The U.S. travel technology firm Sabre may not ring an immediate bell, and perhaps you’ve not yet heard…
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On Sabre/Farelogix Merger, DOJ Mustn’t Undertake a Misguided Antitrust Boondoggle

The U.S. travel technology firm Sabre may not ring an immediate bell, and perhaps you’ve not yet heard of its proposed acquisition of Farelogix, but it looms as one of the most important antitrust cases to approach trial since AT&T/Time-Warner. The transaction’s most significant aspect is the way in which it offers a perfect illustration of overzealous bureaucratic antitrust enforcement, and the way that can delay and also punish American consumers. Specifically, the transaction enhances rather than inhibits market competition, and will benefit both travelers and the travel industry by accelerating innovation.  That’s in part because Sabre and Farelogix aren’t head-to-head market competitors, but rather complementary businesses.  While Sabre serves customers throughout the…[more]

January 13, 2020 • 03:53 pm

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Jester's CourtroomLegal tales stranger than stranger than fiction: Ridiculous and sometimes funny lawsuits plaguing our courts.
Dems' Tax Hypocrisy Print
By Betsy McCaughey
Wednesday, April 10 2019
Now Dems want to misuse the IRS to go after a president they hate. Americans of every political persuasion should be alarmed.

House Democrats are demanding the Internal Revenue Service hand over President Donald Trump's tax returns. Not that Speaker Nancy Pelosi or other Dems making the demand are willing to disclose their tax filings. Fat chance. Not in the House of Hypocrites.

White House staff and the president's lawyers are making it crystal clear that Trump's returns will not be surrendered to House Dems. No law requires officeholders or candidates to reveal their tax filings, and the IRS is legally obligated to protect that privacy. There's an exception. Congress's tax-writing committees can inspect any individual filer's return. But only for the right reason. The Supreme Court has ruled legislators can demand information only when they are pursuing "a legitimate task of the Congress." A political hit job against the president doesn't qualify.

During the 2016 election, Democrats did everything they could to tax-shame Trump. It's part of the Democratic Party's class warfare toolkit: demonize high earners who use legal opportunities to lower their taxes. Trump wisely resisted, anticipating a feeding frenzy over every line in his returns.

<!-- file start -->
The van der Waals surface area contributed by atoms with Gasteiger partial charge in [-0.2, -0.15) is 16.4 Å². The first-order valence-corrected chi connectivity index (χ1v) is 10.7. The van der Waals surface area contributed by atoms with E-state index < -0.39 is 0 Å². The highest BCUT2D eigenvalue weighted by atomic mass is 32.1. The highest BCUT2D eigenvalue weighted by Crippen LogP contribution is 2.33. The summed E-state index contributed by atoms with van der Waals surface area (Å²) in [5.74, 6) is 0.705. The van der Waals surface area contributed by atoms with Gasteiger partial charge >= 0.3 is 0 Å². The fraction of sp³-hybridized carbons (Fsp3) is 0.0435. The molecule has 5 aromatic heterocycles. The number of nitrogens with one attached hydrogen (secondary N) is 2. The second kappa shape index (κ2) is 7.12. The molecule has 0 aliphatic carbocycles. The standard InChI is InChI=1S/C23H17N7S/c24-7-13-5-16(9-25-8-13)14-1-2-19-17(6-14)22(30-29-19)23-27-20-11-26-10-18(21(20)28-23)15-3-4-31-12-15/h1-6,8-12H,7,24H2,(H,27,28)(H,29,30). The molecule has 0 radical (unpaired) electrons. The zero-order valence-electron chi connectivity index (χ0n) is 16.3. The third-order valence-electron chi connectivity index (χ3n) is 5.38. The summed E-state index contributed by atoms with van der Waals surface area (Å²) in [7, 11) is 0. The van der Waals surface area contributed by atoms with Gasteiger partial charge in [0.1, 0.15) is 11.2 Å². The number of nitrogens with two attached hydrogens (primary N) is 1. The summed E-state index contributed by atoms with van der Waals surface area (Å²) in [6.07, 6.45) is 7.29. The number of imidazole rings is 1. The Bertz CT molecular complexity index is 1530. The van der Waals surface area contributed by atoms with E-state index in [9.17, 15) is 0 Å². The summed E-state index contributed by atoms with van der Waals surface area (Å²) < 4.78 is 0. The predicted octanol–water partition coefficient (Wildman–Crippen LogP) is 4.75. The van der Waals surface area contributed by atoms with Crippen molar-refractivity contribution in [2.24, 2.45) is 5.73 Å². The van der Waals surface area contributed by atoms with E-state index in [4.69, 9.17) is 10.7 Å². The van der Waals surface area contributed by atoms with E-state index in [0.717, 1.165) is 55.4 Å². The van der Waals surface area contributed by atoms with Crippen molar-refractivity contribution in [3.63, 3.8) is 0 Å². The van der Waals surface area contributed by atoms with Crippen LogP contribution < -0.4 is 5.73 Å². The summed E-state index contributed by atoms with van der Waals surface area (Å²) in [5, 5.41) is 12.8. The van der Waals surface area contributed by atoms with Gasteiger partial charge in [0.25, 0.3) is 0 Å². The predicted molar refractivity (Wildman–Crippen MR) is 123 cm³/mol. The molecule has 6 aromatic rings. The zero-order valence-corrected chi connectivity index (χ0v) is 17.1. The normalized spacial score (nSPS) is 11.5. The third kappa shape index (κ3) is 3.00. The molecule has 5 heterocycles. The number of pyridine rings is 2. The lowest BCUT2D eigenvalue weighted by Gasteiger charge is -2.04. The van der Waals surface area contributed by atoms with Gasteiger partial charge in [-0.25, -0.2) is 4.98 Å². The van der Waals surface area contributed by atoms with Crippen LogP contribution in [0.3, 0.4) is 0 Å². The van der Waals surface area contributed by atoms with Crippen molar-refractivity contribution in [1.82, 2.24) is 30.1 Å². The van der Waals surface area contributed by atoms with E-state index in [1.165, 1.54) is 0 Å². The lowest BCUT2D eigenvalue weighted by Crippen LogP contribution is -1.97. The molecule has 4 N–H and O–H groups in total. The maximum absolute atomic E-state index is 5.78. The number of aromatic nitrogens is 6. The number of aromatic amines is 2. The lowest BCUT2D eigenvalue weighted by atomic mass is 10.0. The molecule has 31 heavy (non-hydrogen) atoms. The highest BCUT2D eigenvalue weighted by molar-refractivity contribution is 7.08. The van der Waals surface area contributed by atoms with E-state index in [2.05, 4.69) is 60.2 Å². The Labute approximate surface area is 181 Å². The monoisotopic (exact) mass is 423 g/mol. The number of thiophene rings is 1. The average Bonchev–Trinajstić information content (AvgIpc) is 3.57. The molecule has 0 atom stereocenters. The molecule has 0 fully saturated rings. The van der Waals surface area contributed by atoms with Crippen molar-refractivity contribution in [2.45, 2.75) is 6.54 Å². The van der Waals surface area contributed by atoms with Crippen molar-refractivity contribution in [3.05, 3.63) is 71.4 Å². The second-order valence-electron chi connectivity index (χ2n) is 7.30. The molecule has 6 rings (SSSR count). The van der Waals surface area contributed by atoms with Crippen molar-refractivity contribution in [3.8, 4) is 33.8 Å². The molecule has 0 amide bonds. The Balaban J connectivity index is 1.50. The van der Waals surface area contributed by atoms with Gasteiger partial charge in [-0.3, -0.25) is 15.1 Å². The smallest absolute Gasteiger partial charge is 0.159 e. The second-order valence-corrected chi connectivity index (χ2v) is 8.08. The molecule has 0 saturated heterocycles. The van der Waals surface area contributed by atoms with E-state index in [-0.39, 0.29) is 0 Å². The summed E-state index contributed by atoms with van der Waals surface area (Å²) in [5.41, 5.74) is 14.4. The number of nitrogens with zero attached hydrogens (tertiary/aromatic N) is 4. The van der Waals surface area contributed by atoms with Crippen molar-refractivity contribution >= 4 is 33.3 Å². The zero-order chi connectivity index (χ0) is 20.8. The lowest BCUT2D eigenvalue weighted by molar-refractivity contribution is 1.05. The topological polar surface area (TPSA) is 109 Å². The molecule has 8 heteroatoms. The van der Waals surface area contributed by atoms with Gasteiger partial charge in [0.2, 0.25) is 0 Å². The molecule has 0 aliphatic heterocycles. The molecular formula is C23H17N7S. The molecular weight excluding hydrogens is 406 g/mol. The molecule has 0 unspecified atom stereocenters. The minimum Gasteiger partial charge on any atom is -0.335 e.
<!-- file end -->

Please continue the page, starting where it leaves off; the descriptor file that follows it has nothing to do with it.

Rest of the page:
Voters elected him anyway, without seeing his returns. House Dems aren't fighting for the returns because the public wants them. Nor are Dems fighting for transparency, as they claim. If they were, they'd release their own taxes.

Weaponizing the IRS has an ignominious history, including the 1950s McCarthy era. Later, President Richard Nixon harassed political enemies with audits, and recently, Obama IRS official Lois Lerner hassled tea party groups seeking tax-exempt status. Democrats, including Sen. Chuck Schumer, openly encouraged Lerner's partisan abuse of conservative groups.

Now Dems want to misuse the IRS to go after a president they hate. Americans of every political persuasion should be alarmed.

On April 3, the House Ways and Means Committee Democrats instructed the IRS to hand over six years of Trump's personal and business tax returns, claiming the committee has a duty to make sure the IRS is correctly auditing the president and vice president. Pelosi insisted "Congress has an oversight responsibility to see that that is happening, if it has happened, and how it has happened." Pelosi's words are double talk.

Congress doesn't need six years of Trump's filings to make sure the IRS is auditing presidential returns. Trump's only been in office two years. Even more telling, the Dems didn't request filings by any previous presidents.

The law doesn't even require the IRS to audit presidents. If Congress wants to take seriously its responsibility to make sure the IRS is doing its job, start with the $400 billion-a-year shortfall between what Uncle Sam is owed and what the agency actually collects.

Senate Finance Committee Chair Charles Grassley, R-Iowa, nailed the real reason Dems are demanding Trump's returns: "They dislike him with a passion." He added, "It's Nixonian to the core."

That's the same partisan venom behind several bills Democrats are pushing in the New York legislature to publicly release Trump's state tax returns.

The House Dems' legal struggle, paid for by taxpayers, will likely drag on to the Supreme Court. Success for Democrats is far from guaranteed. Half a century ago, in a case involving the House Un-American Activities Committee, the justices ruled Congress can't go on fishing expeditions: "There is no congressional power to expose for the sake of exposure." In another ruling, the Supremes stated that Congress can demand information only for legislative purposes, not to investigate if someone has committed a crime.

For good reason. As the president's lawyer, William Consovoy, warned, allowing the majority party in the House to demand tax returns will empower them to "attack, harass, and intimidate their political opponents." Not just Trump. Even their opponents vying for their seats in Congress.

Consovoy also reminded House Dems that Trump has "even greater authority than Congress to obtain individuals' tax returns." Pelosi and the gang would "surely balk" at that. Don't put it past Trump. He cancelled Pelosi's military plane ride to Afghanistan. He could demand her tax return, too. Tit for tat.


Betsy McCaughey is a former lieutenant governor of New York State. 
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